Thanks for your compliments. Hope you continue to find interesting stuff, or at least photos in my blog in the future, Risa. I enjoy learning about Japan and lifestyle of people there..which I realize is diverse. I’m sure your lifestyle where you live is not as hectic as living in the heart of Osaka or Tokyo
Arigatou(Thank you) for your comments too and I always appreciate you,Jean!
It seems like no one knows about the middle pole??….if you(or someone) get a chance to know about what the middle poles for,please let us know and one more thing it bother us besides the poles(not quite straight) is that the doors open/close like ‘M’ way. There might be the trains,the doors open/close like sliding door,it would makes us feel like ‘there is more space’ when we get in/out of the train.
Yes,my city is not as hectic as living in the heart of Osaka or Tokyo,although I don’t feel like going to the biggest stair in down town area as there are so many people walking there unless I need to go there as I get sick by the numbers of people.
I hope you are albe to ride your bike to your office every day in the nice weahter,Jean!
oh forgot to paste the type of the bike(regular type) we see it a lot in Japan instead of seeing the type of moutain bikes in Canada.but like I mentioned,we see foldable and electric ones(once it get battery out,it get so heavy!!,people say that.) more than before.
Is that collapsible bike basket near behind the bike seat?
Oh,that’s where another person sit on it behind the main person who peddle the bike (two-seater is illegal but still ok here most of time?)or people’d put their groceries or some people’d put a (blasptic)basket so that they can carry more groceries at one time.This type of bikes are easy for girls who wear skirts and they don’t have to put their leg up to bring it over the other side to sit on the bike seat.I remember that moutain bike in Calgary that friends has it so high and skinny? on the bike seat.Our bike seats are more wider and think.And we don’t have to get tickets in a city even we don’t wear a helmet unless you are the road bike person who run a long distance with high speed along the road.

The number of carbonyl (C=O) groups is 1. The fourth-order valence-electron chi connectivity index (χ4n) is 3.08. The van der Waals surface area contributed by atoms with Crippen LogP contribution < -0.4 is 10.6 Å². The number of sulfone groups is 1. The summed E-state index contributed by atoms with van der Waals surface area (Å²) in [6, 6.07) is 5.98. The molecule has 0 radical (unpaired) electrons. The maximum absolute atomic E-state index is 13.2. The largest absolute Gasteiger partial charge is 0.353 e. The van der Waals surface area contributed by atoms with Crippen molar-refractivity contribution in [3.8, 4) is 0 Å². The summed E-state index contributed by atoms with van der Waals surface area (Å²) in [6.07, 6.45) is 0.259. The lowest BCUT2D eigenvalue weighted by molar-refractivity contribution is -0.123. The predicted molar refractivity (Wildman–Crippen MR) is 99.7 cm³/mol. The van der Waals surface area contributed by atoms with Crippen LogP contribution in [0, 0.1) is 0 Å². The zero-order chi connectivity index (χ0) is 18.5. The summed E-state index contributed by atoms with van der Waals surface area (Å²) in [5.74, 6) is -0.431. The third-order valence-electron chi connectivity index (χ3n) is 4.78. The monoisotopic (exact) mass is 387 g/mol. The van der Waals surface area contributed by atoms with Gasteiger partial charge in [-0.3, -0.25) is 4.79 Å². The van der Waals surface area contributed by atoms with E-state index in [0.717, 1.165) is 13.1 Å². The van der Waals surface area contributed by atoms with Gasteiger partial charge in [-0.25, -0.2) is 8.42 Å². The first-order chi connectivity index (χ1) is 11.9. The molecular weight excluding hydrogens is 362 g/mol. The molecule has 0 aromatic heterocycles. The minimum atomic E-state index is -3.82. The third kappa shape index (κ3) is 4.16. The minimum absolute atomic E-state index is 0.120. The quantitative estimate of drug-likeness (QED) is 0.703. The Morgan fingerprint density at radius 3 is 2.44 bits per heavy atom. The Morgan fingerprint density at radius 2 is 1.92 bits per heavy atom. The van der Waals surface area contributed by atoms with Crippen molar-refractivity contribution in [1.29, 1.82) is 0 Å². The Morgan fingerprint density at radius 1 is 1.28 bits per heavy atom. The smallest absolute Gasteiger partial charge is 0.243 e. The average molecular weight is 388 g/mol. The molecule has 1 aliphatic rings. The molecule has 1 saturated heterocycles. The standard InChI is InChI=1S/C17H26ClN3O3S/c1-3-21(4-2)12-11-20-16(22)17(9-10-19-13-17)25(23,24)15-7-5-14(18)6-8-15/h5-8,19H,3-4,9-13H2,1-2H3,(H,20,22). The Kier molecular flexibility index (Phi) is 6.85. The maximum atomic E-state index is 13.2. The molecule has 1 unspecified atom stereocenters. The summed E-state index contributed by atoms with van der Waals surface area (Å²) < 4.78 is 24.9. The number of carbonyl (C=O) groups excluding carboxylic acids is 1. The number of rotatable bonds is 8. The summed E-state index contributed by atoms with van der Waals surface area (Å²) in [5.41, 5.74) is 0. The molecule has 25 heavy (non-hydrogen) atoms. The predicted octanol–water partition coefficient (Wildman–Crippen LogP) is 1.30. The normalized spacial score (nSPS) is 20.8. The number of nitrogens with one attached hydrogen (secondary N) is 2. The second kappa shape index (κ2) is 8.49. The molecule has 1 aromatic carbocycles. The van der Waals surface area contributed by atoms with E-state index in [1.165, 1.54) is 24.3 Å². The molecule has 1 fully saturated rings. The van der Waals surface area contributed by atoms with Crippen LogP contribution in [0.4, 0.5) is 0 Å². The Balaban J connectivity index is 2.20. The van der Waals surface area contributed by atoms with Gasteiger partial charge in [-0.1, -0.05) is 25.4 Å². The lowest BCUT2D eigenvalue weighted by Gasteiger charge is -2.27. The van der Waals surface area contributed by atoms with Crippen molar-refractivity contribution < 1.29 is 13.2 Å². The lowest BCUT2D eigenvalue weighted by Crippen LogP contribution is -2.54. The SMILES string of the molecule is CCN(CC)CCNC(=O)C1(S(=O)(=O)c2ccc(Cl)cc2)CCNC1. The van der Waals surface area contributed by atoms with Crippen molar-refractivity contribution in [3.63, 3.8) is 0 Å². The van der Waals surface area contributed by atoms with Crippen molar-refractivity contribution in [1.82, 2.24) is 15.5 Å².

A two seater or tandem bike where the seats are behind one another, are legal in Canada on the road and on bike paths. Sure for people who don’t bike often, their bike saddle maybe wider/softer. Ok, thanks Risa for clarifying that it is a skirt protector. I don’t I would go that far to install a skirt protector.
Hi Jean,even I said that a seater is not legal but this type of bikes are legal though….http://www.yamaha-motor.co.jp/pas/children/lineup/